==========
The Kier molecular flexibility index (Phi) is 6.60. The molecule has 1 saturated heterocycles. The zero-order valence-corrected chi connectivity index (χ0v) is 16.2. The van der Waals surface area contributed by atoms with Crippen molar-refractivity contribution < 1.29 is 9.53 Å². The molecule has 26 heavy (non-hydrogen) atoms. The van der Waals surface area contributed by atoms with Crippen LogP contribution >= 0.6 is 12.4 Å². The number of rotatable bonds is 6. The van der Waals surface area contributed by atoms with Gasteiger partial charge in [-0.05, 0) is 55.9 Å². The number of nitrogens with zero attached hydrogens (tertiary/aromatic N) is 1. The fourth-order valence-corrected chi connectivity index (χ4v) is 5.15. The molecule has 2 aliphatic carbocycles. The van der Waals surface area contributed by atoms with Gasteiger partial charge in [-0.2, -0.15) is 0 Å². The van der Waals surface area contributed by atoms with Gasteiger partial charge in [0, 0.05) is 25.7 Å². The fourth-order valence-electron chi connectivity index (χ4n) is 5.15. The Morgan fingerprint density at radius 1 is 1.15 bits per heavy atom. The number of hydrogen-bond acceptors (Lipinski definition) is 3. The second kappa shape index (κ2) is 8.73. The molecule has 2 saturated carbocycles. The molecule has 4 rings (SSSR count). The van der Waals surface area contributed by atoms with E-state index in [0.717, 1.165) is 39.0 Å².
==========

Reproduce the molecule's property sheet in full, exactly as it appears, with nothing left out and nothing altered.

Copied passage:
The Kier molecular flexibility index (Phi) is 6.60. The molecule has 1 saturated heterocycles. The zero-order valence-corrected chi connectivity index (χ0v) is 16.2. The van der Waals surface area contributed by atoms with Crippen molar-refractivity contribution < 1.29 is 9.53 Å². The molecule has 26 heavy (non-hydrogen) atoms. The van der Waals surface area contributed by atoms with Crippen LogP contribution >= 0.6 is 12.4 Å². The number of rotatable bonds is 6. The van der Waals surface area contributed by atoms with Gasteiger partial charge in [-0.05, 0) is 55.9 Å². The number of nitrogens with zero attached hydrogens (tertiary/aromatic N) is 1. The fourth-order valence-corrected chi connectivity index (χ4v) is 5.15. The molecule has 2 aliphatic carbocycles. The van der Waals surface area contributed by atoms with Gasteiger partial charge in [-0.2, -0.15) is 0 Å². The van der Waals surface area contributed by atoms with Gasteiger partial charge in [0, 0.05) is 25.7 Å². The fourth-order valence-electron chi connectivity index (χ4n) is 5.15. The Morgan fingerprint density at radius 1 is 1.15 bits per heavy atom. The number of hydrogen-bond acceptors (Lipinski definition) is 3. The second kappa shape index (κ2) is 8.73. The molecule has 2 saturated carbocycles. The molecule has 4 rings (SSSR count). The van der Waals surface area contributed by atoms with E-state index in [0.717, 1.165) is 39.0 Å².